Brock University’s Student Justice Centre is about to start its first campaign of the year. The topic will focus on sexual violence prevention.
The SJC campaign, headed by Manchari Paranthahan and Lydia Collins, has been created in an effort to address and help prevent intersecting factors that lead to sexual violence, such factors include consent and rape culture while providing students with information in case situations of sexual violence might occur on or off campus. The campaign will include table set-ups in Mackenzie Chown A block over the next two weeks as well as two additional workshops to allow students a space to discuss and deconstruct current modes of sexual violence prevention.
The table set-up will include a white board with a series of questions about consent in an effort to create dialogue on a subject that can often feel like a grey area for many. Examples of these types of questions would be: is it assault if we both consent while drinking? Is it assault if I retract my consent halfway through? The workshop, which will include a slide show, will attempt to give students a safe space to discuss consent in order to help educate and hopefully prevent more cases of sexual violence.
Additional topics will include non-sexual consent and situations that are not entirely sexual but still include intersect with the subject of rape culture and bodily autonomy.
“We wanted to make sure that it was accessible to everyone,” Paranthahan says.
The campaign is due to the harsh reality of North American universities and colleges, culture that is not always discussed openly.
“Sexual assault unfortunately is something that is very predominant on campuses,” Collins says. “We want to make sure that students are protected and that they know their rights so that this kind of violence can be prevented.”
The campaign, which aims to make sexual violence prevention information accessible to all students, comes up at the beginning of the school year for an important reason.
“September is a very vulnerable time for everyone because there’s lots of environments where this could happen,” says Paranthahan. “Especially looking at campus culture like drinking and partying. Some people are doing these things for the first time or are on their own for the first time.”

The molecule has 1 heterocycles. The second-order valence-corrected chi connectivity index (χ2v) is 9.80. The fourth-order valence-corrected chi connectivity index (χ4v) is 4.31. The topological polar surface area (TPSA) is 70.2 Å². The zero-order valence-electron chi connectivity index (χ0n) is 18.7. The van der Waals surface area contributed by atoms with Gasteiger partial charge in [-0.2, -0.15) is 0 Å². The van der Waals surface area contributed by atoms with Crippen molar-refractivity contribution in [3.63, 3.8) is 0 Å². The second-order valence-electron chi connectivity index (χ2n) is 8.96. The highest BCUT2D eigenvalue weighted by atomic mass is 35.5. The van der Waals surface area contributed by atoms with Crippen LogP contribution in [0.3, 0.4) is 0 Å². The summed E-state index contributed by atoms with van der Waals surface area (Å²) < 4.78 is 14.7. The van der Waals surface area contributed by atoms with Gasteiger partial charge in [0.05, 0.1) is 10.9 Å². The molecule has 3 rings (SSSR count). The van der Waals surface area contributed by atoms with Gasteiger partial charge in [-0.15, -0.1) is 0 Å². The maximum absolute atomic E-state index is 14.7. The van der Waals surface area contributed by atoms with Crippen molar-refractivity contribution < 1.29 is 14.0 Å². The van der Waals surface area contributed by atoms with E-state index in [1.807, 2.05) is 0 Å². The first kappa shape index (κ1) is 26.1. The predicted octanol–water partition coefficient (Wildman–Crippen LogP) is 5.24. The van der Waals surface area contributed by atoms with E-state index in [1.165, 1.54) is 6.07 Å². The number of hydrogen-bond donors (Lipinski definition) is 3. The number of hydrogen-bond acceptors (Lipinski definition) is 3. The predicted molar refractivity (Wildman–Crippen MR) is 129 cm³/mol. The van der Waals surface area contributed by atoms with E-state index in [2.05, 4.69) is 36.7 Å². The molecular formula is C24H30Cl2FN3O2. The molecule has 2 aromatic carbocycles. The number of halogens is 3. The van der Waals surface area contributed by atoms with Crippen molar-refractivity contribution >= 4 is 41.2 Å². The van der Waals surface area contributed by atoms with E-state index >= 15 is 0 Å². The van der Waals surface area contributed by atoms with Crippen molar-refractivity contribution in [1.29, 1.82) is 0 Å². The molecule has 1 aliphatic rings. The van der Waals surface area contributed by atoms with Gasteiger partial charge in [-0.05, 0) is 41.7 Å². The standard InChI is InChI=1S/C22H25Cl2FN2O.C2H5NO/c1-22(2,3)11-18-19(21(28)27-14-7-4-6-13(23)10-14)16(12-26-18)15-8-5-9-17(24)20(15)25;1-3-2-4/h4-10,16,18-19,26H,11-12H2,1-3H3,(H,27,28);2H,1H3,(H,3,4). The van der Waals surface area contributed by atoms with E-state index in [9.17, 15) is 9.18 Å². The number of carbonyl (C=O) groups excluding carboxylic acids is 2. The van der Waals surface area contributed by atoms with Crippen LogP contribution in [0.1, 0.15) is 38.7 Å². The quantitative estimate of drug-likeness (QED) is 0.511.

Collins furthers this when she says, “there’s things about yourself and your body that you might not understand yet and experiences that you might not have encountered yet and you may not know how to deal with. We’re conditioned so much in elementary school and high school that your body is your parents, your teachers. You’re constantly told to say yes. It’s important that they’re understanding now more than ever that their body is their own.”
These sentiments echo the large issue of the reporting, or lack thereof, of sexual assaults on campuses across North America. Whether due to traumatic experiences or simply being unaware of how one might go about reporting a sexual assault, students are not coming forward. This campaign, while addressing subjects of prevention, will also provide students with information on who to talk to and how to go about reporting or seeking additional help on or off campus as well.
Collins furthers this idea by suggesting that, “So much of the information that we are fed about sexual violence comes from media, comes from entertainment. The way that people understand rape and sexual violence is always such an extreme level of grotesque and that’s the only way they will recognize it.
“It’s not going to look the same for everyone. Not every survivor is going to heal in the same way.”
While the campaign will be running for the next few weeks, both Paranthahan and Collins hope that the topic will be one that continues creating dialogue throughout the school year. Additionally, through educating and providing information, SJC hopes to help make Brock’s campus and residences a safer place to be.
If you or someone you know is going through any discrimination, or violence on campus, visit the Student Justice Centre located at Thistle 252A. They offer a variety of support for survivors, such as free and confidential peer support, advocacy, and providing referral’s.